Monday, September 28, 2015

Did Yellen Suffer a Transient Ischemic Attack (Mini-Stroke) During Her Speech at the University of Massachusetts?

Fed chair Janet Yellen caused many to sit up and take notice when she seemed to stumble over her words and became quite halting toward the end of her speech, when she spoke last week at the University of Massachusetts, Amherst..

A Fed spokesman passed it off as dehydration at the end of a long speech, but a medical friend who viewed the video of Yellen's odd behavior, at the request of EPJ, says he suspects it might have been a Transient Ischemic Attack.

He cautions that his suspicion may be off given that he did not personally observe Yellen and question her at the event and has not run any follow-up tests, but he said, from the video, it appears the actions of Yellen appear more consistent with TIA than dehydration.

Here's what WebMD has to say about TIA:
A transient ischemic attack (TIA) happens when blood flow to part of the brain is blocked or reduced often by a blood clot. After a short time, blood flows again and the symptoms go away. With a stroke, the blood flow stays blocked, and the brain has permanent damage. Some people call a TIA a mini-stroke, because the symptoms are those of a stroke but don't last long.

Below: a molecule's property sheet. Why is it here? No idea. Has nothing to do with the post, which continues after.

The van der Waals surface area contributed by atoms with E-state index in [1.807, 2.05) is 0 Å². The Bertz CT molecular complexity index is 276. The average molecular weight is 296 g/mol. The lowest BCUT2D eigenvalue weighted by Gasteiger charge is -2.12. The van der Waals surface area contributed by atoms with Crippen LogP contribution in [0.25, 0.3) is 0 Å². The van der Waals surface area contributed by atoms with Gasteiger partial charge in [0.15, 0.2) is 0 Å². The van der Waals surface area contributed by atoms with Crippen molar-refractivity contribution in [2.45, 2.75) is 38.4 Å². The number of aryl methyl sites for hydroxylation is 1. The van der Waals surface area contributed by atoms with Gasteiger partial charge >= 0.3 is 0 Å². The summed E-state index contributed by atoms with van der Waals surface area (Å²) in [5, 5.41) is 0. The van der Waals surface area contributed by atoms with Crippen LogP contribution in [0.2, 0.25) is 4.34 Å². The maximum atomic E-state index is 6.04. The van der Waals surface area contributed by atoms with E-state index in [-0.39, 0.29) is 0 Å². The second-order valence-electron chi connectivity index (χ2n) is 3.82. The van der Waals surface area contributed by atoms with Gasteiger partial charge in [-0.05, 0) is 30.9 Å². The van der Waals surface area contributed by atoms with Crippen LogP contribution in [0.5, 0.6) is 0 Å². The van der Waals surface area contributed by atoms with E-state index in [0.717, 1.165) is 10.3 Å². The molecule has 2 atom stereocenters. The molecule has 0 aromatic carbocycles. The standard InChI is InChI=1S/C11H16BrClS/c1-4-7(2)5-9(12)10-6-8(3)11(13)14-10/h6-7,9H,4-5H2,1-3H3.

A TIA is a warning: it means you are likely to have a stroke in the future. If you think you are having a TIA, call 911 or other emergency services right away. Early treatment can help prevent a stroke. If you think you have had a TIA but your symptoms have gone away, you still need to call your doctor right away.

Symptoms of a TIA are the same as symptoms of a stroke. But symptoms of a TIA don't last very long. Most of the time, they go away in 10 to 20 minutes. They may include:

Sudden numbness, tingling, weakness, or loss of movement in your face, arm, or leg, especially on only one side of your body.
Sudden vision changes.
Sudden trouble speaking.
Sudden confusion or trouble understanding simple statements.
Sudden problems with walking or balance.

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